As for my hon. Friend's second point, of course family credit goes to the mother, but 100 per cent. take-up is not difficult to achieve if the benefit goes to everybody. I do not understand how people can believe that that is an effective example of how to help, as everybody is given something, including those of us who do not think we merit an increase in our child benefit. I am not quite sure what point that proves in the effectiveness of the delivery of the benefit. I entirely agree with my hon. Friend that we must find better ways to get across the exceptional value of family credit.

Mr. Seamus Mallon (Newry and Armagh)

The Secretary of State will be aware that basic requirements such as heat, food and electricity cost 30 per cent. more in Northern Ireland than anywhere else in Britain. He will also be aware that no provision was made for that differential when the terms of the new social security provisions were drawn up. Does he agree that that is a basic injustice to the people of the North of Ireland inasmuch as they will always be 30 per cent. poorer in relation to social security than people in the rest of Britain? Will he give a commitment that the differential will be dealt with? If he does not, allied to the freezing of child benefit, the people of the North of Ireland will see themselves as 31.5 per cent. less equal than the rest of the people in Britain.

Mr. Moore

I am not sure that I follow the hon. Gentleman's point. He addresses one particular differential within the kingdom. The benefit structure throughout the United Kingdom has always been such as not to differentiate between different areas. There may be advantages in one or two areas in doing that, but I am not sure that the hon. Gentleman would wish to pursue that point. I shall certainly draw his comments to the attention of my right hon. Friend the Secretary of State for Northern Ireland, and I shall look at his comments myself.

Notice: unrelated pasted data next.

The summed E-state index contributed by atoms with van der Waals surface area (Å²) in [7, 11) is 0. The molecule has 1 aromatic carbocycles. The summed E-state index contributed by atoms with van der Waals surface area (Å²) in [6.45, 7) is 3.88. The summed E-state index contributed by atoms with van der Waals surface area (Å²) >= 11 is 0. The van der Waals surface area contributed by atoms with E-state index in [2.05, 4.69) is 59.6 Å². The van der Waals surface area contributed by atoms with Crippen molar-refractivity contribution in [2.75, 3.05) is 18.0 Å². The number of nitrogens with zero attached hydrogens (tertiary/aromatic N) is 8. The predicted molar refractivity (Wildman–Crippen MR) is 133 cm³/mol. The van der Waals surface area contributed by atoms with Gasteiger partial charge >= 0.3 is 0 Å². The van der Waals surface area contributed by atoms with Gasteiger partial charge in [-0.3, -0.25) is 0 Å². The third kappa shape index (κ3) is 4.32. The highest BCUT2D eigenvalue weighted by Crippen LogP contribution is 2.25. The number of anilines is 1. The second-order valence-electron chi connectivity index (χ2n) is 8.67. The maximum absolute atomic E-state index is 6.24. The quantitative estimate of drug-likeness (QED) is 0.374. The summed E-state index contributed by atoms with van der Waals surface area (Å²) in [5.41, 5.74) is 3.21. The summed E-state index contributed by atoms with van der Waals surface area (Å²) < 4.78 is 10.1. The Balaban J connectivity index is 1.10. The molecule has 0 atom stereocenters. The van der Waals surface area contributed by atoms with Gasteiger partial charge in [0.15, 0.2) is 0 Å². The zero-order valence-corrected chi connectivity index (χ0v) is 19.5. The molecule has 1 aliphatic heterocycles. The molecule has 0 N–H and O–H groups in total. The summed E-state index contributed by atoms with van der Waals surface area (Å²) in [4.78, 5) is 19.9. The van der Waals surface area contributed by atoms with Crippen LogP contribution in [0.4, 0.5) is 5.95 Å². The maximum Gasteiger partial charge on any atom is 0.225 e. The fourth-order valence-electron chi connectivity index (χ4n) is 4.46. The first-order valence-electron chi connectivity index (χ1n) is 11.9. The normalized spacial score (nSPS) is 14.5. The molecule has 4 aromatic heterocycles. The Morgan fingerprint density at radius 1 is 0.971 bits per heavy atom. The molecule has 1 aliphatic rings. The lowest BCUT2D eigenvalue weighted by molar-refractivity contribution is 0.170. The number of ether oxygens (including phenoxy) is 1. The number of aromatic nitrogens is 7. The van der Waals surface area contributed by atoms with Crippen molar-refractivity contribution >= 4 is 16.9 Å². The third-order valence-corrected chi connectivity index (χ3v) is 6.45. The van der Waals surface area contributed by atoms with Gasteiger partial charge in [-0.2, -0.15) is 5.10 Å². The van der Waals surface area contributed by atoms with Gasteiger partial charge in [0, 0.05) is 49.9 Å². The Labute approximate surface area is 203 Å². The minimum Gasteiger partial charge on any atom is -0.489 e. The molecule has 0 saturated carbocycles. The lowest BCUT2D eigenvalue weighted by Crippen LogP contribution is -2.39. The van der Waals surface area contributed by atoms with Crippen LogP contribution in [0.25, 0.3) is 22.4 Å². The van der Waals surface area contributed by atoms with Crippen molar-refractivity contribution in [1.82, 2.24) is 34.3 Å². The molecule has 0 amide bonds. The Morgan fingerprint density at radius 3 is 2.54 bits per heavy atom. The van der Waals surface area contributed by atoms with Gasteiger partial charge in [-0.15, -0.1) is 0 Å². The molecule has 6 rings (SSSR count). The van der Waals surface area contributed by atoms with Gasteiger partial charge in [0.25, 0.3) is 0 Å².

Mr. Nicholas Winterton (Macclesfield)

I welcome my right hon. Friend's civilised and well-thought-out statement. However, will he deal in slightly more detail with the question raised by my hon. Friend the Member for Brentwood and Ongar (Mr. McCrindle) about the fact that child benefit is the only major benefit paid directly to the mother and that that money is used directly to benefit the children, whereas family credit is not? However, we welcome the substantial rise in resources available for family credit. Is not child benefit important because it goes directly to children through their mother?

Mr. Moore

I thank my hon. Friend for the first part of his question and remind him that, although family credit is not as extensive in its coverage, it goes to the mother. That is the point I was trying to make to my hon. Friend the Member for Brentwood and Ongar (Mr. McCrindle).

Mr. James Lamond (Oldham, Central and Royton)

If the Secretary of State believes that the child allowance is an indiscriminate waste of taxpayers' money aimed at the wrong people, why did he support the commitment in the manifesto that it would continue?

Mr. Moore

I did not say that. I said carefully—my statement is on record—that I have to make a judgment each year and that I believe we have acted in the most effective way. That is the judgment I have to make in the allocation of the large amount of resources.

Sir Charles Morrison (Devizes)

Last year my right hon. Friend said that, because of the ill-targeted nature of child benefit, he would keep it under review. To my mind, that implied either that, having done so, he would uprate child benefit to take account of inflation or he would abolish it and replace it with something else. Why has neither happened?

Mr. Moore

No. My precise words were that I have a statutory duty under the Social Security Act 1986 to keep it under review and to look at the uprating each year. That is what I will continue to do. That does not imply that we are committed to any change or any decision for next year. It means simply that for this year I do not believe that uprating would be the most effective use of the resources.

Ms. Diane Abbott (Hackney, North and Stoke Newington)